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We All Lose A Little
A bi-weekly column with timely, relevant and possibly irreverent insight into the BC technology industry.

Something Ventured:
April 18th, 2003


By Brent Holliday
Greenstone Venture Partners

"It's these little things that can pull you under
Live your life full of joy and thunder" - REM, Sweetness Follows

Sometimes your world just gets rocked.  Out of nowhere, tragedy strikes.  Other times, you deal with a long, slow very painful ride of emotions until the day arrives.  Wouldn’t it be a lot less painful if we could all live to be 102 and die peacefully in our sleep? 

Within 24 hours of each other, two men that were important to our local technology industry died.  Cecil Green was a legend in all of technology having been a founder of Texas Instruments.  He was 102.  Peter Standeven was a low-key, incredibly hard worker who gave us the IT Financing Forum and CanadaIT.com. No single person in Canada knew the early stage technology landscape, both companies and venture capitalists, better than him. He was 48. He was also a friend.

I was always inspired by the incredible life story of Cecil Green.  You have read it here before when he turned 100 (http://www.bctechnology.com/statics/bh-nov1700.html) in late 2000.  The Vancouver Sun did a great obituary on Cecil today, using lots of material from Haig Farris, an old friend of Cecil’s and the first to tell me about him 10 years ago.  His death comes as a passing, almost with whimsy.  He was 102, after all.  We all can reflect on a great life and smile.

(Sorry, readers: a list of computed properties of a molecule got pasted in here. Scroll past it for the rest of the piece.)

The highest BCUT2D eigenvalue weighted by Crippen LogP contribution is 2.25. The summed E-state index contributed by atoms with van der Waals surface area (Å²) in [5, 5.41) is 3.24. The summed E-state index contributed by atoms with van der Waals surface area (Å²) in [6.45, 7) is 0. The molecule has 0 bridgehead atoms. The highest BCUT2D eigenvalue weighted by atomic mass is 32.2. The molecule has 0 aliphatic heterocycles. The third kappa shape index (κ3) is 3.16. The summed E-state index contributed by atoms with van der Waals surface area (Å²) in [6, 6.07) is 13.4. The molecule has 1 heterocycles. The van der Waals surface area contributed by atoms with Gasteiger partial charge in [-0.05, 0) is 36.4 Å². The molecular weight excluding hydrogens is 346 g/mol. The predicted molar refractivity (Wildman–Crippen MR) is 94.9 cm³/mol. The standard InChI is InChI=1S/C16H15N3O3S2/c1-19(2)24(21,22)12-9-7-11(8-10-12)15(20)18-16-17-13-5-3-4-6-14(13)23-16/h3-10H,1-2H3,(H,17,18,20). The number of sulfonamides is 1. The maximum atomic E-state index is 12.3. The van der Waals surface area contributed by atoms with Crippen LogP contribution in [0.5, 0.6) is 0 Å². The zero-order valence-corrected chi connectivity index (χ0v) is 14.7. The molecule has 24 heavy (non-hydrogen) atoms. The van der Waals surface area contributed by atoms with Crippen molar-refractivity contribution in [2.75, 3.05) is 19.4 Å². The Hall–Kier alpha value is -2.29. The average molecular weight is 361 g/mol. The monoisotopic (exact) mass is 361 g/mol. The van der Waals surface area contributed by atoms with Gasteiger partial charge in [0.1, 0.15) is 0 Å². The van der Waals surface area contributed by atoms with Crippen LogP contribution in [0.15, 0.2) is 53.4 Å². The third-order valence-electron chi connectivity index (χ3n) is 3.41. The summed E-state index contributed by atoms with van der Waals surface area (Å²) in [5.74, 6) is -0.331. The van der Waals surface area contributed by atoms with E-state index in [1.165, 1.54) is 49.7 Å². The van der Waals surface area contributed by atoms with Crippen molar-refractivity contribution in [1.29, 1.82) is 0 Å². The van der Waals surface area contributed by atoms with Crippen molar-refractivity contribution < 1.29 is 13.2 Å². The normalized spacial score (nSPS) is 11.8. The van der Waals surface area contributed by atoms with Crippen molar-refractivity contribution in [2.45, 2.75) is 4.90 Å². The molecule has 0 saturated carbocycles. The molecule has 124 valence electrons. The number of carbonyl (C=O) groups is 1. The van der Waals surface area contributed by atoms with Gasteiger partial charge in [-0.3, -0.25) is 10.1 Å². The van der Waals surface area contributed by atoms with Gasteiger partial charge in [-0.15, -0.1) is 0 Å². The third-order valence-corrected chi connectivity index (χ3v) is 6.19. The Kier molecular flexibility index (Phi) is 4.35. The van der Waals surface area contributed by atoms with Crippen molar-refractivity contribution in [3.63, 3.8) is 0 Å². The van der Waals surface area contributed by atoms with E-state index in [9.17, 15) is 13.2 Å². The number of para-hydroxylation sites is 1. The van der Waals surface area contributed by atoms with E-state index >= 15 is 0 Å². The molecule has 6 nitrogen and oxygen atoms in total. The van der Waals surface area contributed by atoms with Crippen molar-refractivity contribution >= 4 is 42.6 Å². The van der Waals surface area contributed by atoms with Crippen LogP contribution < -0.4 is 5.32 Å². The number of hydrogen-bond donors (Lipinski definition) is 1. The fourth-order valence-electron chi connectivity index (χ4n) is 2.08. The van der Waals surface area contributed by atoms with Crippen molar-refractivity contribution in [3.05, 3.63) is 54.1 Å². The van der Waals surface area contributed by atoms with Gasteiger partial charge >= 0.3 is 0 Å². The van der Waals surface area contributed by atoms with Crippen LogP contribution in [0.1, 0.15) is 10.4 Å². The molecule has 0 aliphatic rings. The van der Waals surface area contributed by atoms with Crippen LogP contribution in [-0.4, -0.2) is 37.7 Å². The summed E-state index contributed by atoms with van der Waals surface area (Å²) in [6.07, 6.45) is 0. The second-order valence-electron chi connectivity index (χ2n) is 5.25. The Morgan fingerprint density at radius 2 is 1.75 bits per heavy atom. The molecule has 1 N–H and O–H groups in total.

It’s a very different feeling for a man that leaves behind a wife and three daughters.  I grieve for Peter and his family.  Reflection comes later.

Peter’s death comes with the dreaded adjective, “untimely”.  His 2 ½ year battle with cancer was fought extremely bravely, which is what we all say when we have never been through it and the stricken person continues to act as normal as possible.  Despite being kicked around by the disease, he was emotionally strong and he continued to work.  He had incredible tenacity, which his long time Financing Forum partner Mary MacDonald sometimes would refer to as “stubborn”.  The last time we all saw him in public was at the Rocket Builders breakfast in late January.  He was his usual self, a somewhat thinner guy but otherwise normal.  Same wry smile.  Same incredible dry wit.  According to his very good friend, Dave Thomas at Rocket Builders, Peter worked right up until last Friday on the upcoming IT Financing Forum in Toronto.  He finished his job in helping pick the companies.  He was supposed to have died last summer when doctors told him his cancer was back.  Every week that he could work to help his family and, more importantly, continue to BE with his family, was just another week to Peter.  He didn’t dwell on his timeline too much.  

Over the past two years, Peter and I had worked on projects together and spent lots of time talking about our passion, the Canadian technology industry.  We discovered that his wife was from my hometown and that her aunt and uncle lived three doors from my parents.  Since my Dad is a surgeon, we talked a lot about the disease and I relayed some critical health questions back and forth.  I was living this role in stereo. My best friend in high school was fighting the exact same battle, only 6 months ahead of Peter and they shared stories via e-mail.  Like Peter, my friend Larry had the disease come back after a period of remission.  Larry died last June.  By that time Peter had dealt with his fate.  He just wanted to provide for and comfort his family.  That’s where he drew his strength.